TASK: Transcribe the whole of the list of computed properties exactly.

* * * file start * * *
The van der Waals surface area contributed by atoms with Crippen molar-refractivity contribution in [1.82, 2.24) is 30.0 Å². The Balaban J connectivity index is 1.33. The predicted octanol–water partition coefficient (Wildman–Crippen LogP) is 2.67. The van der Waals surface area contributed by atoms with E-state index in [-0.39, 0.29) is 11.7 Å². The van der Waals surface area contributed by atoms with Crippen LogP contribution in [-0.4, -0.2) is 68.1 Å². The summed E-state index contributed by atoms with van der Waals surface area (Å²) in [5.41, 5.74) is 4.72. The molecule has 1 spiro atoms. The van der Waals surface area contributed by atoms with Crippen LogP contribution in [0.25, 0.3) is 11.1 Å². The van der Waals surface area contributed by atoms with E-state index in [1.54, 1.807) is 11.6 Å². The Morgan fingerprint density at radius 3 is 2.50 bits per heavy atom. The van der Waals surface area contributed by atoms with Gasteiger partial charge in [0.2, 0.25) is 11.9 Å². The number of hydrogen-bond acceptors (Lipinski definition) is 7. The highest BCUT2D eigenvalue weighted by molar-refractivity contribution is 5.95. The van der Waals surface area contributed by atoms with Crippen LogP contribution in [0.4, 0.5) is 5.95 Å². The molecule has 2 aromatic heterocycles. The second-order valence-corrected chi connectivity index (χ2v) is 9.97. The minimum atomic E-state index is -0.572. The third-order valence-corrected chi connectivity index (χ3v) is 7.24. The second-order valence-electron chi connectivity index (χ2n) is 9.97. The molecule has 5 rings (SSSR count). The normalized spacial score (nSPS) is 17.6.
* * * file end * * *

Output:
The van der Waals surface area contributed by atoms with Crippen molar-refractivity contribution in [1.82, 2.24) is 30.0 Å². The Balaban J connectivity index is 1.33. The predicted octanol–water partition coefficient (Wildman–Crippen LogP) is 2.67. The van der Waals surface area contributed by atoms with E-state index in [-0.39, 0.29) is 11.7 Å². The van der Waals surface area contributed by atoms with Crippen LogP contribution in [-0.4, -0.2) is 68.1 Å². The summed E-state index contributed by atoms with van der Waals surface area (Å²) in [5.41, 5.74) is 4.72. The molecule has 1 spiro atoms. The van der Waals surface area contributed by atoms with Crippen LogP contribution in [0.25, 0.3) is 11.1 Å². The van der Waals surface area contributed by atoms with E-state index in [1.54, 1.807) is 11.6 Å². The Morgan fingerprint density at radius 3 is 2.50 bits per heavy atom. The van der Waals surface area contributed by atoms with Gasteiger partial charge in [0.2, 0.25) is 11.9 Å². The number of hydrogen-bond acceptors (Lipinski definition) is 7. The highest BCUT2D eigenvalue weighted by molar-refractivity contribution is 5.95. The van der Waals surface area contributed by atoms with Crippen LogP contribution in [0.4, 0.5) is 5.95 Å². The molecule has 2 aromatic heterocycles. The second-order valence-corrected chi connectivity index (χ2v) is 9.97. The minimum atomic E-state index is -0.572. The third-order valence-corrected chi connectivity index (χ3v) is 7.24. The second-order valence-electron chi connectivity index (χ2n) is 9.97. The molecule has 5 rings (SSSR count). The normalized spacial score (nSPS) is 17.6.